"It was unethical," says Bruskewitz, who believes the Sheriff's Office should not be used for political purposes. "It may not be illegal, but it's tacky."

Mahoney says he just happened to be wearing his uniform on the day photos were taken for Veldran and Lisa Subeck, a candidate in Dist. 15 on Madison's far west side. "In some of the photos with the candidates I support, I was in a suit."

And the hallway outside his office is a public area, so he's allowed to take pictures. "It doesn't violate any regulations."

Brusekwitz is not placated. "There was no doubt about the message he was trying to send with the picture: 'I'm the sheriff.' To use his office in that way is an inappropriate use of county resources."

Estrogen injection

A recent study by the Wisconsin Women's Council found the number of women holding local elected office in Wisconsin declined from 2005 to 2007. Statewide, women make up only 18% of County Board members.

But the April 1 election could significantly improve representation of women on the Dane County Board. Currently, just eight of the board's 37 members are women, or about 22%. The board will likely add at least two more: Robin Schmidt is unopposed for the seat currently held by Dale Suslick in Dist. 24 in Monona, and both candidates in Dist. 14 on Madison's southwest side are female.

In addition, four women are running against men in other districts. If all of the women candidates win, the board total would rise to 14 - or 38%.

Spokesman Carlson faced discipline

Dane County's Human Services Department has had a rough year. First came allegations of sexual abuse at a group foster home ("Predators at Work," 1/19/07). Then last summer, a six-week-old infant was murdered by her abusive mother, after a county social worker sent the child back home. The state Department of Health and Family Services recently faulted the county for giving the child back.

Even the world's best spokesman might have trouble spinning such stories in a positive light. Which is why some have raised questions about the departure of David Carlson, the department's communications manager.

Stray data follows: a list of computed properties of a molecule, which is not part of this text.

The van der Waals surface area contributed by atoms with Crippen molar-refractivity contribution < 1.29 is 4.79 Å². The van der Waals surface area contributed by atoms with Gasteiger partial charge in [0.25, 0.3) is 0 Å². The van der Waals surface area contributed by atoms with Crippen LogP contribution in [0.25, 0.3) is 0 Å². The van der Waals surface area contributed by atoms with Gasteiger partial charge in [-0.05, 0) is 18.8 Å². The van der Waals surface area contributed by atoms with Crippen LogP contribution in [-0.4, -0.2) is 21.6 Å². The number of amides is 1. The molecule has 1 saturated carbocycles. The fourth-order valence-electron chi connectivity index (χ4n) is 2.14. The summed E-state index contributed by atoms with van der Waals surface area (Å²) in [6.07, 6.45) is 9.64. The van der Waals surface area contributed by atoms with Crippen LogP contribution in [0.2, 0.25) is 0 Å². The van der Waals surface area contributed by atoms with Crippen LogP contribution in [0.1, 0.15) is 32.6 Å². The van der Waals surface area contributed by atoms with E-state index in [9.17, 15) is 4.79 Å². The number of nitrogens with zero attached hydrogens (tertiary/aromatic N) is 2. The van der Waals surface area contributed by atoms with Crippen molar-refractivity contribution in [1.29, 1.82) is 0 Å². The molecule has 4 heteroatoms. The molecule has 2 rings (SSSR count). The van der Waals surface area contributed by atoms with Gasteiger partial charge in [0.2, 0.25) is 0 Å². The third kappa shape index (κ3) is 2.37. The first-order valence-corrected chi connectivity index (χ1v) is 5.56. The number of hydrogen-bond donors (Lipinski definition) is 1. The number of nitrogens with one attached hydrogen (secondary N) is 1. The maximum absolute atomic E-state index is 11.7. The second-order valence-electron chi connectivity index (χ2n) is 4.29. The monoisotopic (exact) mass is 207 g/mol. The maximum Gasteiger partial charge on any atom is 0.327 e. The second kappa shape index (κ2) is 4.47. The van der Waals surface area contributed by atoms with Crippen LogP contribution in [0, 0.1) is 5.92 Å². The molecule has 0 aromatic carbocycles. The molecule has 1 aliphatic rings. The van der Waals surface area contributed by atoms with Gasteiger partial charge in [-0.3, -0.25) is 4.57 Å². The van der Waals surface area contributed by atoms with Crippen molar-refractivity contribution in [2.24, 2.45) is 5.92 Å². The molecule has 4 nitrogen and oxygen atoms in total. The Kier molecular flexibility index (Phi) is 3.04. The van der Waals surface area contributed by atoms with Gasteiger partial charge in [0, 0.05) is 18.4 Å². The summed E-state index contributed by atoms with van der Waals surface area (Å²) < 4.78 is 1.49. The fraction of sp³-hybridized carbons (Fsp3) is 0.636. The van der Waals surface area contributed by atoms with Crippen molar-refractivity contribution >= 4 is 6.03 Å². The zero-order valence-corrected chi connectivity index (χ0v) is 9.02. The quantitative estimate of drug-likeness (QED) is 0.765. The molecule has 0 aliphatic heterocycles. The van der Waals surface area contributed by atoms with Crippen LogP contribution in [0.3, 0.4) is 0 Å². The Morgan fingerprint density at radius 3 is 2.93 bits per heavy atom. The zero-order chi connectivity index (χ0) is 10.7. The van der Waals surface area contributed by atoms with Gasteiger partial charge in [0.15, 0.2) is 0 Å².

Carlson abruptly resigned from his post on Jan. 18, after eight years with the county. He left so quickly he didn't even take his personal belongings from his office.

Lynn Green, head of Human Services, says Carlson left for personal reasons: "He resigned - that's all I can say."

But an open records request by Isthmus hints at another reason for Carlson's departure. Green sent Carlson a letter in January requesting a "pre-disciplinary meeting regarding issues with performance and Internet use."

Within days, Carlson was gone.

Green won't comment further. She says it's typical that when managers leave, "we don't make a big deal. We've never done an announcement."

Five years and counting

It's been five years since the U.S. invaded Iraq. Nearly 4,000 American servicemen have been killed in the war, including - with the death of a 24-year-old Waukesha airman this week - 86 Wisconsin soldiers.

Miles Kristan, a photography major at MATC, is working with several area peace groups to mark the war's anniversary with five days of protest. Starting this Saturday, March 15, there will be daily rallies at the Capitol at 11 a.m. Kristan also promises acts of "civil disobedience" on some days and a party for anti-war vets on Sunday. (For more information, call 575-7683.)

Kristan says the public shouldn't rely on this year's presidential election to end the war. "Back in 2006, a lot of people looked at the elections as a way to bring home the troops," he says. But the Democratic takeover of Congress hasn't changed anything. "It's necessary for people to speak up and not expect the politicians to speak for them."